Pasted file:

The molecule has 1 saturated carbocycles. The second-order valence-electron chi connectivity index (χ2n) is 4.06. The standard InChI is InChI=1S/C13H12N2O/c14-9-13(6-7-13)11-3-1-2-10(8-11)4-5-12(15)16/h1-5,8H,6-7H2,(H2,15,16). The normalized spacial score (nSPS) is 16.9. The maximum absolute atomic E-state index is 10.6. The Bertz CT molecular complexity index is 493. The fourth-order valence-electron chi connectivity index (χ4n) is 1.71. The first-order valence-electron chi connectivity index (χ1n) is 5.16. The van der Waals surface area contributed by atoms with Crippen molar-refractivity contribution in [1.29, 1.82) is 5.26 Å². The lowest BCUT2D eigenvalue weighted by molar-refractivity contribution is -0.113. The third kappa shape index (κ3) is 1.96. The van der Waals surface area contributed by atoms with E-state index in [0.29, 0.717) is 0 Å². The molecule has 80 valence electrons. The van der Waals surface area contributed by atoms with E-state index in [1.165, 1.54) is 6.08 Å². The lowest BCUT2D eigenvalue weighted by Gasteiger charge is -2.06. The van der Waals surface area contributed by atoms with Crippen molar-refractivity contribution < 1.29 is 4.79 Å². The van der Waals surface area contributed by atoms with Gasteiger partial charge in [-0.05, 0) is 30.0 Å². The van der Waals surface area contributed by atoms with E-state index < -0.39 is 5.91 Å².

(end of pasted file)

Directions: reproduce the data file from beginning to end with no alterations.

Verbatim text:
The molecule has 1 saturated carbocycles. The second-order valence-electron chi connectivity index (χ2n) is 4.06. The standard InChI is InChI=1S/C13H12N2O/c14-9-13(6-7-13)11-3-1-2-10(8-11)4-5-12(15)16/h1-5,8H,6-7H2,(H2,15,16). The normalized spacial score (nSPS) is 16.9. The maximum absolute atomic E-state index is 10.6. The Bertz CT molecular complexity index is 493. The fourth-order valence-electron chi connectivity index (χ4n) is 1.71. The first-order valence-electron chi connectivity index (χ1n) is 5.16. The van der Waals surface area contributed by atoms with Crippen molar-refractivity contribution in [1.29, 1.82) is 5.26 Å². The lowest BCUT2D eigenvalue weighted by molar-refractivity contribution is -0.113. The third kappa shape index (κ3) is 1.96. The van der Waals surface area contributed by atoms with E-state index in [0.29, 0.717) is 0 Å². The molecule has 80 valence electrons. The van der Waals surface area contributed by atoms with E-state index in [1.165, 1.54) is 6.08 Å². The lowest BCUT2D eigenvalue weighted by Gasteiger charge is -2.06. The van der Waals surface area contributed by atoms with Crippen molar-refractivity contribution < 1.29 is 4.79 Å². The van der Waals surface area contributed by atoms with Gasteiger partial charge in [-0.05, 0) is 30.0 Å². The van der Waals surface area contributed by atoms with E-state index < -0.39 is 5.91 Å².